$100 for the best article on efficient charity -- deadline Wednesday 1st December


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FormallyknownasRoko

Reposted from a few days ago, noting that jsalvatier (kudos to him for putting up the prize money, very community spirited)   has promised $100 to the winner, and I have decided to set a deadline of Wednesday 1st December for submissions, as my friend has called me and asked me where the article I promised him is. This guy wants his god-damn rationality already, people! 

My friend is currently in a potentially lucrative management consultancy career, but is considering getting a job in eco-tourism because he "wants to make the world a better place" and we got into a debate about Efficient Charity, Roles vs. Goals, and Optimizing versus Acquiring Warm Fuzzies

I thought that there would be a good article here that I could send him to, but there isn't. So I've decided to ask people to write such an article. What I am looking for is an article that is less than 1800 words long, and explains the following ideas: 

  1. Charity should be about actually trying to do as much expected good as possible for a given amount of resource (time, $), in a quantified sense. I.e. "5000 lives saved in expectation", not "we made a big difference". 
  2. The norms and framing of our society regarding charity currently get it wrong, i.e. people send lots of $ to charities that do a lot less good than other charities. The "inefficiency" here is very large, i.e. Givewell estimates by a factor of 1000 at least.  Our norm of ranking charities by % spent on overheads is very very silly.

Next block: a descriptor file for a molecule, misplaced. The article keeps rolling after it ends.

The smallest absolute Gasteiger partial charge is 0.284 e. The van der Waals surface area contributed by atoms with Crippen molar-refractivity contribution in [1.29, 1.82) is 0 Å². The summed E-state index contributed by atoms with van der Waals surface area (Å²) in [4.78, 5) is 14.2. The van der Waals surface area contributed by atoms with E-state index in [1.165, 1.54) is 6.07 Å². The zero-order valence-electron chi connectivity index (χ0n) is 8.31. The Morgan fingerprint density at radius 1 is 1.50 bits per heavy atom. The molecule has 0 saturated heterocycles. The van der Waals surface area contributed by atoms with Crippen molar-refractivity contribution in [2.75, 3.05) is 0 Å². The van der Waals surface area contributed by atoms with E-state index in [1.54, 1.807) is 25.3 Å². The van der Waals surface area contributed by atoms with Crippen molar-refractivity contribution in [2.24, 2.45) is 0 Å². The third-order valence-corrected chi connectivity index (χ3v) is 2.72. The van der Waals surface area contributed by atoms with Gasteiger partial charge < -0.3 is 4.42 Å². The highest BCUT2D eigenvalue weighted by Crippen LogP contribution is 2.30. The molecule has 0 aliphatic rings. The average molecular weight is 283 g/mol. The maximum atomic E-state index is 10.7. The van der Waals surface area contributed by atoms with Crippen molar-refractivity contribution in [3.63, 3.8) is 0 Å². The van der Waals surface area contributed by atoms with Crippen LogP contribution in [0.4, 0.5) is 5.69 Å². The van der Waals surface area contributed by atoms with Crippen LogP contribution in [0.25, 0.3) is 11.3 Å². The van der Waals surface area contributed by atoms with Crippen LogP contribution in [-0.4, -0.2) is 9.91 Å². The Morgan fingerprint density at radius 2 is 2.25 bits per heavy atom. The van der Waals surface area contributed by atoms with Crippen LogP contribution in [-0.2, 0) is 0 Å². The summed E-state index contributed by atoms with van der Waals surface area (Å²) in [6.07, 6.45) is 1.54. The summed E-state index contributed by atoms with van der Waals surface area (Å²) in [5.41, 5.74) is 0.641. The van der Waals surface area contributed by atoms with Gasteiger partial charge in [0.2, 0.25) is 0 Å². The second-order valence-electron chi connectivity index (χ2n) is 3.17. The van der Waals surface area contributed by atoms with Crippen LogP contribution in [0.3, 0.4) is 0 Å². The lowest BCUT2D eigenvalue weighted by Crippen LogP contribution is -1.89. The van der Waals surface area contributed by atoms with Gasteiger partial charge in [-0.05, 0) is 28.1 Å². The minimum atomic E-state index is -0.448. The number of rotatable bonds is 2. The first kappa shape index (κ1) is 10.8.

3. It is usually better to work a highly-paid job and donate because if you work for a charity you replace the person who would have been hired had you not applied
  4. Our instincts will tend to tempt us to optimize for signalling, this is to be resisted unless (or to the extent that) it is what you actually want to do. Our instincts will also tend to want to optimize for "Warm Fuzzies". These should be purchased separately from actual good outcomes
  5. Our human intuition about how to allocate resources is extremely bad. Moreover, since charity is typically for the so-called benefit of someone else, you, the donor, usually don't get to see the result. Lacking this feedback from experience, one tends to make all kinds of gigantic mistakes. 

but without using any unexplained LW Jargon. (Utilons, Warm Fuzzies, optimizing). Linking to posts explaining jargon is NOT OK. Just don't use any LW Jargon at all. I will judge the winner based upon these criteria and the score that the article gets on LW. Maybe the winning article will not rigidly meet all criteria: there is some flexibility. The point of the article is to persuade people who are, at least to some extent charitable and who are smart (university educated at a top university or equivalent) to seriously consider investing more time in rationality when they want to do charitable things.